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## PowerPoint Slideshow about ' Tootsie Pop Chemistry' - patience-best

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Presentation Transcript

Supplies

- Tootsie-Pop (different color for each person in the group)
- Colored pencils
- Colored squares of paper to represent additional pop wrappers
- Arrows and + signs
- Science notebooks

Purpose

Use chemical symbols to represent chemical formulas and equations.

If the flavors of Tootsie-Roll Pops represent different atoms or elements, how many different combinations can your group create?

- In your notebook, draw a picture of each combination. atoms or elements, how many different combinations can your group create?
- Which group can find the most combinations within 3 minutes?

- How many different kinds of atoms are represented by your Tootsie-Roll Pops?
- How many different combinations did your group make?
- Do you think any other group had the same combinations as your group did?
- Were there other combinations your group didn’t think of?

- What might this activity suggest about elements? Tootsie-Roll Pops?

- Draw a picture description of this combination. Tootsie-Roll Pops?
- Now write a description of this combination in words.

Can you think of a better way? Tootsie-Roll Pops?

- Drawing pictures or writing out descriptions is quite tiresome and time-consuming.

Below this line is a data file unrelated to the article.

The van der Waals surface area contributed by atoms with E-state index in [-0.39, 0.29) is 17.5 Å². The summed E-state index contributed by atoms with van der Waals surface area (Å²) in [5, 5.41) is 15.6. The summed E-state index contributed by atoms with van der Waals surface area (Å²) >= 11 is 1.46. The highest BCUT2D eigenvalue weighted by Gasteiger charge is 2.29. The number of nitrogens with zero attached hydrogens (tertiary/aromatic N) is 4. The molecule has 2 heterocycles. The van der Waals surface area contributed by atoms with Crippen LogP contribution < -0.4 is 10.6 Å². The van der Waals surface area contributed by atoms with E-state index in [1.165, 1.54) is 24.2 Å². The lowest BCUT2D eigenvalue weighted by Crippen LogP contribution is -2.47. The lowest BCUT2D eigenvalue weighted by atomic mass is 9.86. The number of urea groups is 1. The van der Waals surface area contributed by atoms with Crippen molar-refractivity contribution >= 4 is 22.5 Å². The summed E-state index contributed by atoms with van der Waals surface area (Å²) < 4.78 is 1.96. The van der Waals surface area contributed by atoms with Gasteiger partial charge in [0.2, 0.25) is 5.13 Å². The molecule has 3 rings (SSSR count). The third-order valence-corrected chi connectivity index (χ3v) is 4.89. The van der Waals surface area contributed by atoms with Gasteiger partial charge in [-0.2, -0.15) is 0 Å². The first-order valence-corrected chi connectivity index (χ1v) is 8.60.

- Let’s give each color a symbol.
- You can unwrap your lollipop now!!!

- Grape – G Tootsie-Roll Pops?
- Cherry – Ch
- Chocolate – Cc
- Orange – Or
- Green – Gn
- Raspberry -R

- Make three different combinations using the wrappers and describe them using the color symbols.

Use symbols to describe the following combinations: describe them using the color symbols.

- orange and chocolate
- chocolate, grape, and cherry
- grape, cherry, orange, and green

- OrCc
- CcGCh
- GChOrGn

- Sets of symbols like GCh and OrCcG are called formulas. Each symbol represents one kind of atom.
- If you have more than one of the same kind of atom in a formula you place that number after and a little below the line to show the number of atoms.
- This number is called a subscript.
- Example – Or2Cc

- Using the wrappers and colored paper squares, arrange the ‘atoms’ in the following combinations.
- If there is more than one ‘atom’, place the same ‘atoms’ on top of each other, but make sure you can count how many there are.

1 orange and 2 grapes ‘atoms’ in the following combinations.

OrG2

4 chocolates, 2 greens, 3 cherries

Cc4Gn2Ch3

Law of Conservation of Mass ‘atoms’ in the following combinations.

- Matter can neither be created nor destroyed during a chemical change.
- The total mass of all substances must be equal to the total mass after a chemical change.
- There can be no loss of mass nor gain of mass during a chemical change.

OrCh ‘atoms’ in the following combinations. 2 + CcG2 OrCcG4 + CcCh2

- Make the following combinations with your wrappers and papers.
- Compare and record the number of ‘atoms’ on each side of the arrow.

_____ Or _____ Or

_____ Ch _____ Ch

_____ Cc _____ Cc

_____ G _____ G

CcG + OrGn ‘atoms’ in the following combinations. 2 OrG2 + CcGn

Or + Ch2 Ch2Or

G + R2Ch RChG + R2

What needs to be done to have these combinations of atoms obey the Law of Conservation of Mass?

Stay tuned……. obey the Law of Conservation of Mass?

Tomorrow we will use coefficients to balance these equations!!

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